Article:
UK Parliament votes to authorize airstrikes against ISIS in Iraq
The 524-43 vote came after Prime Minister David Cameron told Parliament that the country had a "duty to take part" in international efforts to combat the extremist group.
The terror group is an organization of "staggering" brutality, he said, which has already killed one British hostage and threatens the lives of two more.
"This is not a threat on the far side of the world," he said, but one which menaces European nations directly.
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In addition to an ISIS-inspired attack on a Jewish museum in Brussels earlier in the year, Europe's security agencies have disrupted six other ISIS-linked plots, he said.
Parliament was recalled by Cameron for the vote on military action in Iraq, which was approved after lengthy debate in the House of Commons and House of Lords. Any proposal to expand the strikes to Syria would require additional action by Parliament, according to the motion.
Cameron said Britain should join international allies in combating ISIS, a campaign that he warned would take years, not months. "The hallmarks will be patience and persistence, not shock and awe," he said.
The government insists such action is legal because Iraq's government has requested international help to tackle the Sunni extremist group, which has overrun vast swathes of Iraq and Syria and massacred religious minorities and Shia Muslims.
Cameron made that point again Friday, saying there was "no question" of the legality of action given the request by Iraq's leaders and the broad international backing for the campaign against ISIS.
Some MPs may be reluctant to back a bombing campaign in Iraq because of doubts over its effectiveness or unhappiness over past UK military intervention in Iraq.
But action has been backed by the governing coalition of the Conservatives and Liberal Democrats, as well as the opposition Labour Party.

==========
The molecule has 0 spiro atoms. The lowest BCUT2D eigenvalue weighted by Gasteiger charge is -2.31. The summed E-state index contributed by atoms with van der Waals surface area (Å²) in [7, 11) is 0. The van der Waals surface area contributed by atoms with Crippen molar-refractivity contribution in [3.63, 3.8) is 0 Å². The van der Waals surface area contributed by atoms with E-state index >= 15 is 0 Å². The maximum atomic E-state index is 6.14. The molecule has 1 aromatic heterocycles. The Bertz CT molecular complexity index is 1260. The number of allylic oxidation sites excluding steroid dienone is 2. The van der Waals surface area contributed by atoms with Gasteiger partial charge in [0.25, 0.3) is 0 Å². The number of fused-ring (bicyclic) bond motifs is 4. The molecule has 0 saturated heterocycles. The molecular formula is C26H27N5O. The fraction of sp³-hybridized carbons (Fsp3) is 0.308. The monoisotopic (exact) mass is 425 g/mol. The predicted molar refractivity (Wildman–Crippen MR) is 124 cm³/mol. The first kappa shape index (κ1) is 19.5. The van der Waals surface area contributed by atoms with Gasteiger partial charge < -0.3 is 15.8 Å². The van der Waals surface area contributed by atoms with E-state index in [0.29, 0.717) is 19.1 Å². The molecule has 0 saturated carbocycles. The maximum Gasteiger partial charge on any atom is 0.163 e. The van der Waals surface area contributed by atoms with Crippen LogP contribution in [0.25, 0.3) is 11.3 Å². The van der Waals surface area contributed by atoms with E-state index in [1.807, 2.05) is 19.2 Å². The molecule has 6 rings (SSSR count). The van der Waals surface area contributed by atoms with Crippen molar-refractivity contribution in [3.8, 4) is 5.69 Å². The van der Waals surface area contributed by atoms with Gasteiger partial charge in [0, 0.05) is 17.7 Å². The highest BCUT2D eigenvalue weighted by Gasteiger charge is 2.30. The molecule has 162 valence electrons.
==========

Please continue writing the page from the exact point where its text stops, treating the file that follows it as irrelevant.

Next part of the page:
Labour leader Ed Miliband told lawmakers the United Kingdom "cannot simply stand by" against the threat of ISIS.
Now that it's been approved, military action could start within hours. UK forces have already been taking part in surveillance missions over Iraq, as well as aiding Kurdish forces with equipment.
Cameron acknowledged that the memory of going to war in Iraq in 2003, when Labour's Tony Blair was Prime Minister, "hangs heavy" over the House of Commons. "This is not 2003, but we must not use past mistakes as an excuse for inaction," he said.
There is "no realistic prospect" of defeating ISIS without military action, he said, and Britain has unique assets that no other coalition partner can offer, including precision missiles and surveillance capabilities.
"It is also our duty to take part," he said. "Protecting the streets of Britain is not a task that we are prepared to entirely subcontract to other air forces of other countries."
Last year, Cameron suffered a painful defeat in the Commons when MPs voted against action in Syria in response to claims the Syrian government had used chemical weapons against its own people.
The motion approved by Parliament on Friday specifically rules out action in Syria unless a separate vote is held. It also rules out the use of UK troops in any possible ground combat operations in Iraq.